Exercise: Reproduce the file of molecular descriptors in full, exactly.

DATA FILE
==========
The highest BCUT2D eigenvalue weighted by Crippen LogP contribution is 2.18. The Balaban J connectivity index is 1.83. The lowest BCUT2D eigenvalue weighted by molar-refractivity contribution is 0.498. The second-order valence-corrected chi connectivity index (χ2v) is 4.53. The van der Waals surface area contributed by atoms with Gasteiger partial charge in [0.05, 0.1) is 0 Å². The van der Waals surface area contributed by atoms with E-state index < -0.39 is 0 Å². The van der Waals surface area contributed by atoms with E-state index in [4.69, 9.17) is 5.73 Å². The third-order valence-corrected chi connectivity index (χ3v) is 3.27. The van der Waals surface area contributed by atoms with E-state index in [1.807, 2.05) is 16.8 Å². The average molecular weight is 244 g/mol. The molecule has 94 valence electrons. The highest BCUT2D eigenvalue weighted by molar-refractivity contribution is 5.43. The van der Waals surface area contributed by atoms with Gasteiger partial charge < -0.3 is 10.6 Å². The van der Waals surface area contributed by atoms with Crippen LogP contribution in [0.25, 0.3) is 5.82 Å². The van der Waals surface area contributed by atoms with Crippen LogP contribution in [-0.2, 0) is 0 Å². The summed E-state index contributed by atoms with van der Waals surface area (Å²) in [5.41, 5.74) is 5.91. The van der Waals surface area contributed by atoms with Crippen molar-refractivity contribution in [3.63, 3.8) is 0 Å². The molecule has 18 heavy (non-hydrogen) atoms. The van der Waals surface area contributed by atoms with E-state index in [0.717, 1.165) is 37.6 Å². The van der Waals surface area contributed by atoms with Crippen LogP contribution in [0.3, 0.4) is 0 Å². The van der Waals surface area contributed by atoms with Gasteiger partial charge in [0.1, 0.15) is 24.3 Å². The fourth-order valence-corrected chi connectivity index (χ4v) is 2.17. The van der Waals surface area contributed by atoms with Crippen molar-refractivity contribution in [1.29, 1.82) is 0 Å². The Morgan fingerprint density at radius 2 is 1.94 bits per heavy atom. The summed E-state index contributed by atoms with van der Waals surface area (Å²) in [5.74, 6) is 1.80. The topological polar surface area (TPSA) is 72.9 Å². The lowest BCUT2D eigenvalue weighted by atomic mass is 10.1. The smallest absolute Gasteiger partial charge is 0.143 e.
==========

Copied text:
The highest BCUT2D eigenvalue weighted by Crippen LogP contribution is 2.18. The Balaban J connectivity index is 1.83. The lowest BCUT2D eigenvalue weighted by molar-refractivity contribution is 0.498. The second-order valence-corrected chi connectivity index (χ2v) is 4.53. The van der Waals surface area contributed by atoms with Gasteiger partial charge in [0.05, 0.1) is 0 Å². The van der Waals surface area contributed by atoms with E-state index < -0.39 is 0 Å². The van der Waals surface area contributed by atoms with E-state index in [4.69, 9.17) is 5.73 Å². The third-order valence-corrected chi connectivity index (χ3v) is 3.27. The van der Waals surface area contributed by atoms with E-state index in [1.807, 2.05) is 16.8 Å². The average molecular weight is 244 g/mol. The molecule has 94 valence electrons. The highest BCUT2D eigenvalue weighted by molar-refractivity contribution is 5.43. The van der Waals surface area contributed by atoms with Gasteiger partial charge < -0.3 is 10.6 Å². The van der Waals surface area contributed by atoms with Crippen LogP contribution in [0.25, 0.3) is 5.82 Å². The van der Waals surface area contributed by atoms with Crippen LogP contribution in [-0.2, 0) is 0 Å². The summed E-state index contributed by atoms with van der Waals surface area (Å²) in [5.41, 5.74) is 5.91. The van der Waals surface area contributed by atoms with Crippen molar-refractivity contribution in [3.63, 3.8) is 0 Å². The molecule has 18 heavy (non-hydrogen) atoms. The van der Waals surface area contributed by atoms with E-state index in [0.717, 1.165) is 37.6 Å². The van der Waals surface area contributed by atoms with Crippen LogP contribution in [0.3, 0.4) is 0 Å². The van der Waals surface area contributed by atoms with Gasteiger partial charge in [0.1, 0.15) is 24.3 Å². The fourth-order valence-corrected chi connectivity index (χ4v) is 2.17. The van der Waals surface area contributed by atoms with Crippen molar-refractivity contribution in [1.29, 1.82) is 0 Å². The Morgan fingerprint density at radius 2 is 1.94 bits per heavy atom. The summed E-state index contributed by atoms with van der Waals surface area (Å²) in [5.74, 6) is 1.80. The topological polar surface area (TPSA) is 72.9 Å². The lowest BCUT2D eigenvalue weighted by atomic mass is 10.1. The smallest absolute Gasteiger partial charge is 0.143 e.